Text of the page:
The Gravity of It

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Nothing in my life is convenient right now. Being poked by a two-year-old at 4am most mornings? Nope. Never eating a meal without having to feed other people at the same time? I don’t think so. Never being able to leave the house without needing to persuade little people to put their shoes and jackets on, to stop fighting, stop kicking the wall, stop wiping snot on each other? Nah.

I used to be able to glide through my life effortlessly (though I probably didn’t feel that way at the time). My life was my own. I could wake up when I wanted, eat breakfast in silence, put my shoes on and leave. I could go where I wanted, nothing but my wallet and keys to keep track of. It’s hard to even remember when navigating the world was that effortless.

Things are different now. So different. I accept that most days I am tangled up in children. I accept that I am weighed down by their needs. I accept the gravity of it.

And yet, I feel the burden deeply. It pushes my body into the armchair at 4pm. It makes me say yes to extra screentime at that hour because I just can’t move another muscleI can’t muster up another smile. I can’t listen to another word coming out of their adorable little mouths. 4pm, baby, is when I feel the mind-blowing, earth-shattering heaviness of it all.

I think it’s important to say it, how terribly inconvenient motherhood is—especially motherhood at this stage, when the kids are so incredibly dependent on me. I think it’s important to say I feel buried in it.

And now I feel the push (from where?) to write about the joy, to tell you it’s all worth it. But I feel like that is the obvious part. My sons are gorgeous. Their stunning wondrousness makes me cry.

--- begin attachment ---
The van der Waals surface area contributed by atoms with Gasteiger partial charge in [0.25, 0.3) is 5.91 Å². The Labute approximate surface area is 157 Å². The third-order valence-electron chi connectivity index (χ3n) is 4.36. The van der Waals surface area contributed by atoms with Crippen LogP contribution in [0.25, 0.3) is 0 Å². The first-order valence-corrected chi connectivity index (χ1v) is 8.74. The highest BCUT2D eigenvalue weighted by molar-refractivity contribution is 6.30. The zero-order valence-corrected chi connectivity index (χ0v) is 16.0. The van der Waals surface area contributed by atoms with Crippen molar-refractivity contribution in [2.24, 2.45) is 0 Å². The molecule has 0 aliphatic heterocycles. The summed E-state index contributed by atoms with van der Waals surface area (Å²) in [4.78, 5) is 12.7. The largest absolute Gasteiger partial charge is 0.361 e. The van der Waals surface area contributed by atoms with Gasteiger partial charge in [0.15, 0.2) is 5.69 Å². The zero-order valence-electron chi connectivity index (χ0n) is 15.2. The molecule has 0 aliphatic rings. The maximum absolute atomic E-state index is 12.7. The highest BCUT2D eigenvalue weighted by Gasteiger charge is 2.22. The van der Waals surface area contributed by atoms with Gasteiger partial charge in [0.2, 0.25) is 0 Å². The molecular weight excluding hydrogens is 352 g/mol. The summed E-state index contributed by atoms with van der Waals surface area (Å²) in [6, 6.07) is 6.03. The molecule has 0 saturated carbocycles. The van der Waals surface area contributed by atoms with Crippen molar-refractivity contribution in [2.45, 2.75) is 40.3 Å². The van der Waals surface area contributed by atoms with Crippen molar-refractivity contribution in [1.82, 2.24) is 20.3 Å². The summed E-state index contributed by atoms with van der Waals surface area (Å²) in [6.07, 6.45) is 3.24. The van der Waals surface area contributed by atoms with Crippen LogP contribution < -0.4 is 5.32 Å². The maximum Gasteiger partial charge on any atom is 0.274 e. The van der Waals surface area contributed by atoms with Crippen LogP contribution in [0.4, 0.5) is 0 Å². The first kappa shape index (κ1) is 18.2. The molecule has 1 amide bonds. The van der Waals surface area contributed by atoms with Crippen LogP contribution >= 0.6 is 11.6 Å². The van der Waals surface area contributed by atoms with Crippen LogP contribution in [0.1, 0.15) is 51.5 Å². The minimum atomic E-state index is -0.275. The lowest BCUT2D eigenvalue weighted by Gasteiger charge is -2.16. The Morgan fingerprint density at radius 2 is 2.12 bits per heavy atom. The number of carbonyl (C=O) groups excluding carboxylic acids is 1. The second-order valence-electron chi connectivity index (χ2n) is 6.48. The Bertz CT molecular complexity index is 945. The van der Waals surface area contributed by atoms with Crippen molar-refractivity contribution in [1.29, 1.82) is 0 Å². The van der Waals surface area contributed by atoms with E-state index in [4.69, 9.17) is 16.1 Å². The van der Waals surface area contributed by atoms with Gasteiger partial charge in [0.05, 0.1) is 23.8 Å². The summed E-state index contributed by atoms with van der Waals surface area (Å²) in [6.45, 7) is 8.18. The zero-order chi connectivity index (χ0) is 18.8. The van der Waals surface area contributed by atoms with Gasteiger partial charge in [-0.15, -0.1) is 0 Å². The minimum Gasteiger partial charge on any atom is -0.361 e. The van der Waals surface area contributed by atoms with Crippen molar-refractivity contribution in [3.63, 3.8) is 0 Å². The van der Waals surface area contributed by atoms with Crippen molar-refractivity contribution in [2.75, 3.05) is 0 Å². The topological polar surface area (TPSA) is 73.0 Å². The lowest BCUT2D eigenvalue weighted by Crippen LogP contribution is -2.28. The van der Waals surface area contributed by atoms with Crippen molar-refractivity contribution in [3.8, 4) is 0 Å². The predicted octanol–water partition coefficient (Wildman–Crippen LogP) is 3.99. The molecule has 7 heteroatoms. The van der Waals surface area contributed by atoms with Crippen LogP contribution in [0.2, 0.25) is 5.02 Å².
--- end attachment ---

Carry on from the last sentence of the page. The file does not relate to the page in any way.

But I can’t deny that it is terribly inconvenient, stifling, so very hard to care as deeply as I do for them, and then to find the energy to care for myself as well.

I am trying to find the balance. Aren’t we all? I do, sometimes. And other times I don’t, at all.

And so I write. I tell my stories. I walk. I meditate. I do my best. That’s self-care. That sets me free.

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This post was inspired by a prompt from the wonderful Jena Schwartz.

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3 thoughts on “The Gravity of It

  1. this abundant life

    It will certainly get easier. I have a 7 and a 9 year old and it is much less tiring at this stage. We still have those days where I feel like I got hit by a truck, but they are much less frequent. Smart of you to take time to refresh.

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  2. Jenn

    Yes, this. I have one at the moment, a one-year-old girl, and I wouldn’t trade this life I’m living for the world. But it is inconvenient, stifling, how dependent she is on me. Someday, I will likely miss this stage, but there are days when I wish she didn’t need me quite so much.

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  3. Christine Organ

    Love this line: “And now I feel the push (from where?) to write about the joy, to tell you it’s all worth it. But I feel like that is the obvious part.” We feel like we need to temper our complaints (or concerns or feelings) with a “yes, but…” lest people think…what? I feel it too. But you’re right, the job feels like the obvious part. Great post.

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